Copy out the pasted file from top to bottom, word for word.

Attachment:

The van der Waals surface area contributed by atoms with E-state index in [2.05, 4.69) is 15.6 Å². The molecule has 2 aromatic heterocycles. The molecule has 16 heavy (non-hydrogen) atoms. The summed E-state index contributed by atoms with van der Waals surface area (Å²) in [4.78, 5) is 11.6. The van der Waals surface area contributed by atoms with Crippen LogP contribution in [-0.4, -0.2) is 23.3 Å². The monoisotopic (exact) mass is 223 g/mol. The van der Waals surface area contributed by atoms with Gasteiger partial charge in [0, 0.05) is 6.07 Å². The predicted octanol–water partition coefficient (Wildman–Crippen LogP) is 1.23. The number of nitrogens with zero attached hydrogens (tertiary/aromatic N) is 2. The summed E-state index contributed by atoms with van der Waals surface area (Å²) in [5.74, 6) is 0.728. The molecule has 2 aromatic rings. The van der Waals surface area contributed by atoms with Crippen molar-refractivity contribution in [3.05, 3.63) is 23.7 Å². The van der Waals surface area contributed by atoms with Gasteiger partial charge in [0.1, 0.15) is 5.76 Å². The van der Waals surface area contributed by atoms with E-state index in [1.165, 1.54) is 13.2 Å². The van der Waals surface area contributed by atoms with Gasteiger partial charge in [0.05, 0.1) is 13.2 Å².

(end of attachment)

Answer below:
The van der Waals surface area contributed by atoms with E-state index in [2.05, 4.69) is 15.6 Å². The molecule has 2 aromatic heterocycles. The molecule has 16 heavy (non-hydrogen) atoms. The summed E-state index contributed by atoms with van der Waals surface area (Å²) in [4.78, 5) is 11.6. The van der Waals surface area contributed by atoms with Crippen LogP contribution in [-0.4, -0.2) is 23.3 Å². The monoisotopic (exact) mass is 223 g/mol. The van der Waals surface area contributed by atoms with Gasteiger partial charge in [0, 0.05) is 6.07 Å². The predicted octanol–water partition coefficient (Wildman–Crippen LogP) is 1.23. The number of nitrogens with zero attached hydrogens (tertiary/aromatic N) is 2. The summed E-state index contributed by atoms with van der Waals surface area (Å²) in [5.74, 6) is 0.728. The molecule has 2 aromatic rings. The van der Waals surface area contributed by atoms with Crippen molar-refractivity contribution in [3.05, 3.63) is 23.7 Å². The van der Waals surface area contributed by atoms with Gasteiger partial charge in [0.1, 0.15) is 5.76 Å². The van der Waals surface area contributed by atoms with E-state index in [1.165, 1.54) is 13.2 Å². The van der Waals surface area contributed by atoms with Gasteiger partial charge in [0.05, 0.1) is 13.2 Å².